December 10, 2023

Health Insurance

Follow Your Health Insurance

5 things an insurer may evaluate before underwriting your health insurance policy

Health insurance protects you against high-cost medical care when necessary. Hence, when an insurer is considering providing health insurance coverage, there are several factors that they may evaluate before making a decision. This is called underwriting. In simple terms, underwriting is the process in which an insurance company evaluates the risk of insuring a customer’s health. Depending on the risk factors involved, it then makes a decision on providing the coverage to a person. The pricing parameters also determine the premium paid by a customer.

Insurers use complex pricing models that are developed using data analytics, regulatory guidelines, and actuarial inputs. As part of the process, insurers also seek detailed information about the customer to fill out in a proposal form. A Proposal form is a document between the insurer and the insured, and it usually varies from insurer to insurer. The proposal form may require customers to disclose basic information about the persons to be insured, coverage details, existing insurance policies, and medical history, among others.

Let us look at some important details the insurer may seek from you to underwrite and price your policy:

  1. Proposer details: You are required to share information such as your name, address, date of birth, marital status, first policy inception date (if any), policy type, and family composition. The proposer also has to share other common personal details such as e-mail address, mobile number, and government ID proof.
  2. Details of persons to be insured: Depending on whether you are looking for an individual plan or a family plan, you will be required to submit details of all the persons to be insured under the policy. The details include the full name, date of birth, age, gender, height, weight, occupation, nominee name, and relationship of the insured with the proposer.
  3. Coverage details: This is a detailed section that contains information about the various benefits provided by a policy, as well as sub-limits, waiting periods, deductibles, or other specific conditions attached to such benefits. Details of any optional covers opted for will also be mentioned in this section. You will also have to disclose the details of any existing insurance policies you may have and list out details of the sum insured, and any claims made in the past. This section will also explicitly mention any special terms and exclusions the insurer will impose.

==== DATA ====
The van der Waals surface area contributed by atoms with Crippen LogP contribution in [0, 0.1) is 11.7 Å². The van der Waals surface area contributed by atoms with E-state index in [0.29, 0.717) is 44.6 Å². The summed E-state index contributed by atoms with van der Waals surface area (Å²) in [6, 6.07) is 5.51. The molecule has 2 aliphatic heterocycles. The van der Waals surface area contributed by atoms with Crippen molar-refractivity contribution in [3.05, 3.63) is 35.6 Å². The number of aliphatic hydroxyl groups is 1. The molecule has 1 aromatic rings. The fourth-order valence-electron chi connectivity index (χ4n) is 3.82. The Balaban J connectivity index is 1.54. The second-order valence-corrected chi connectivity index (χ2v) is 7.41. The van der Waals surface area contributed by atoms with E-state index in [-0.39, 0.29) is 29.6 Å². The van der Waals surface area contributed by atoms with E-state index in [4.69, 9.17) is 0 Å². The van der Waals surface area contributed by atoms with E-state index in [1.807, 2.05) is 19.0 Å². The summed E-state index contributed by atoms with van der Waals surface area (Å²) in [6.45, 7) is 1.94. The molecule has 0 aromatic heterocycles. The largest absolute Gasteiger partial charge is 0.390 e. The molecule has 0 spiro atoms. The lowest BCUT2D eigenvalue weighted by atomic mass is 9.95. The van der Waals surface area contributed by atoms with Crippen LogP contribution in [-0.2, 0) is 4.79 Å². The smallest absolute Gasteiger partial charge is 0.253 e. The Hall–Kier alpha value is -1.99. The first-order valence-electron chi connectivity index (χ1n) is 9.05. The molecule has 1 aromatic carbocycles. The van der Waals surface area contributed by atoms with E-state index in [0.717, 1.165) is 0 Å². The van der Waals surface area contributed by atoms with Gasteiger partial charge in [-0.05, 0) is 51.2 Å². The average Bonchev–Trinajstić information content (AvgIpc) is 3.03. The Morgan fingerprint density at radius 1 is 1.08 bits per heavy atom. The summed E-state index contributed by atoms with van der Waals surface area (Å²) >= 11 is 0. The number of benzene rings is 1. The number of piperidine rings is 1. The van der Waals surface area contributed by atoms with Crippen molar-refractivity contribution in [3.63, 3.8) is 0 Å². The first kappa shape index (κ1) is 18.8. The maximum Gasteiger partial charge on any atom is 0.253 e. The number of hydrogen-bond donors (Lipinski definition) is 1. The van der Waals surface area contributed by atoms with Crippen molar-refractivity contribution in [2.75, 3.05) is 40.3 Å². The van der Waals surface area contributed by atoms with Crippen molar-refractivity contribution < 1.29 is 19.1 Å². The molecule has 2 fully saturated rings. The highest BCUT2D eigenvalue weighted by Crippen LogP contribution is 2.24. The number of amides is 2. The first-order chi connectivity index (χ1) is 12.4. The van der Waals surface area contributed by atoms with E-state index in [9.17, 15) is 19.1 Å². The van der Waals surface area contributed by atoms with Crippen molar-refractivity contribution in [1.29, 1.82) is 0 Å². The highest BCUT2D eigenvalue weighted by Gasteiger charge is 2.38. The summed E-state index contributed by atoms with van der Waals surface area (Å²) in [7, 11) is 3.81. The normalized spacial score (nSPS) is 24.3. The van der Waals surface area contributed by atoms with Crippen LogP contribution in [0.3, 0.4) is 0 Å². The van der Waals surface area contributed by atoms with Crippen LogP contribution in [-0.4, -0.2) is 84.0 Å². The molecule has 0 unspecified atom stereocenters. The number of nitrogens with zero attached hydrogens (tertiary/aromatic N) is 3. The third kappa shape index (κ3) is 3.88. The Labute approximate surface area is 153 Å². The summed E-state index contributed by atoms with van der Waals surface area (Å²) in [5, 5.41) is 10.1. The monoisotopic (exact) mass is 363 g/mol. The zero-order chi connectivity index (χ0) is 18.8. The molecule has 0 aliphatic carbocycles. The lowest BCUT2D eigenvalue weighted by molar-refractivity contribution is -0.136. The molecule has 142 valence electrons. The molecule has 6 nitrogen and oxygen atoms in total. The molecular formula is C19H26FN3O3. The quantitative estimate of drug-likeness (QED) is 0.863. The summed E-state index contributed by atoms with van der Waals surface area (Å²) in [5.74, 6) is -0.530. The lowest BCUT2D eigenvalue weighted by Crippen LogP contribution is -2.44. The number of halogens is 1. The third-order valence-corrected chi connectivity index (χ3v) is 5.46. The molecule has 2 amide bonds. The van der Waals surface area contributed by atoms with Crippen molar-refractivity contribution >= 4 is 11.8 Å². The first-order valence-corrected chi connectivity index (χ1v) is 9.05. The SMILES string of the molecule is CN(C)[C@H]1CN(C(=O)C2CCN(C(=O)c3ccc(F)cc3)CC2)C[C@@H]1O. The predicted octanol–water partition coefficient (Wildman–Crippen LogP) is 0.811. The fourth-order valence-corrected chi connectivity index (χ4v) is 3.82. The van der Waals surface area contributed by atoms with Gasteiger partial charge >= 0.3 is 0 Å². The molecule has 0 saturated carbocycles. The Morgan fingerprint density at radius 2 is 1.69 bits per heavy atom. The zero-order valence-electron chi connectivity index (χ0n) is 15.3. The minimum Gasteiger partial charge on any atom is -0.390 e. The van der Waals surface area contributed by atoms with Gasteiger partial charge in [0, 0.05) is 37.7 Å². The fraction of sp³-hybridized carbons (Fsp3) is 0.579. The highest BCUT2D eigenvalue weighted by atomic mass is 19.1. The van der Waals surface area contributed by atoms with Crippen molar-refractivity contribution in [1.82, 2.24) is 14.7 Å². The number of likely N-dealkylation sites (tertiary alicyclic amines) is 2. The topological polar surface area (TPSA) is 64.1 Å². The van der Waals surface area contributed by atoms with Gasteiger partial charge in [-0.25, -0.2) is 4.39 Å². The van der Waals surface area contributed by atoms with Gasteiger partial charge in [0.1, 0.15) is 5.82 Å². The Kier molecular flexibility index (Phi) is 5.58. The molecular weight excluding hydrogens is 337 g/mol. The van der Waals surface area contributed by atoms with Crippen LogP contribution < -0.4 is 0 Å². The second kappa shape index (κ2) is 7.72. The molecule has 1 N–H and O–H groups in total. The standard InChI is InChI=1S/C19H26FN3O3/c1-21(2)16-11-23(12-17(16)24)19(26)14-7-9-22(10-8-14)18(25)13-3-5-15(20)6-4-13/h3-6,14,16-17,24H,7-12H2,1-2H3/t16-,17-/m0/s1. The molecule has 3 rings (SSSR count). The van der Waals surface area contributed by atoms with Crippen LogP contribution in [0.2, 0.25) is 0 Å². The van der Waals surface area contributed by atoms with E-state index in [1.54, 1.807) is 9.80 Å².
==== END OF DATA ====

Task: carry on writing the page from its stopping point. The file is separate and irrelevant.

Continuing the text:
4. Premium payment zone and geographical limits: The premiums you pay may vary based on the zone you reside in, which is classified based on the treatment costs in different cities. Remember, this may vary from insurer to insurer. For instance, Zone A may include cities like Delhi/NCR and Mumbai, while Zone B may include Hyderabad, Bangalore, Kolkata, Ahmedabad, Vadodara, Chennai, Pune, etc., while Zone C may include the rest of India, apart from Zone A and Zone B cities. So, for instance, if a person from Zone B or Zone C seeks treatment in Zone A, the insurer may apply a co-pay to the admissible claim. Some insurers don’t impose zone-based co-payment. The insurer may also apply a geographical limit so that treatments cannot be undertaken in certain countries if the policy includes worldwide coverage.
  5. Medical history: This is the most crucial part of the proposal form, and the underwriting team typically studies this section before making their decision on proposal acceptance. The overall risk assessment done by the underwriting team will include a series of questions about the customer’s medical history and personal habits. This includes the submission of a detailed history of any ongoing and previous medical conditions, including any form of hospitalisation, surgeries, and lifestyle choices such as smoking, alcohol consumption, and unhealthy habits that can increase the risk of certain illnesses.

For proposers older than 50 years or those with past illnesses or conditions, the insurer may also suggest the proposer to undergo a medical examination. Based on this, the insurer in some cases may also apply an additional loading on the premiums or apply illness-specific waiting periods. Once this process is complete, underwriting decisions are validated based on the medical assessment and the company’s underwriting guidelines, and the policy is accordingly issued to the customer. 

As a customer, do ensure that the information provided in the proposal form is accurate and true to the best of your knowledge. Falsified information may result in claims rejection, and that could leave a dent in your financial health.



Views expressed above are the author’s own.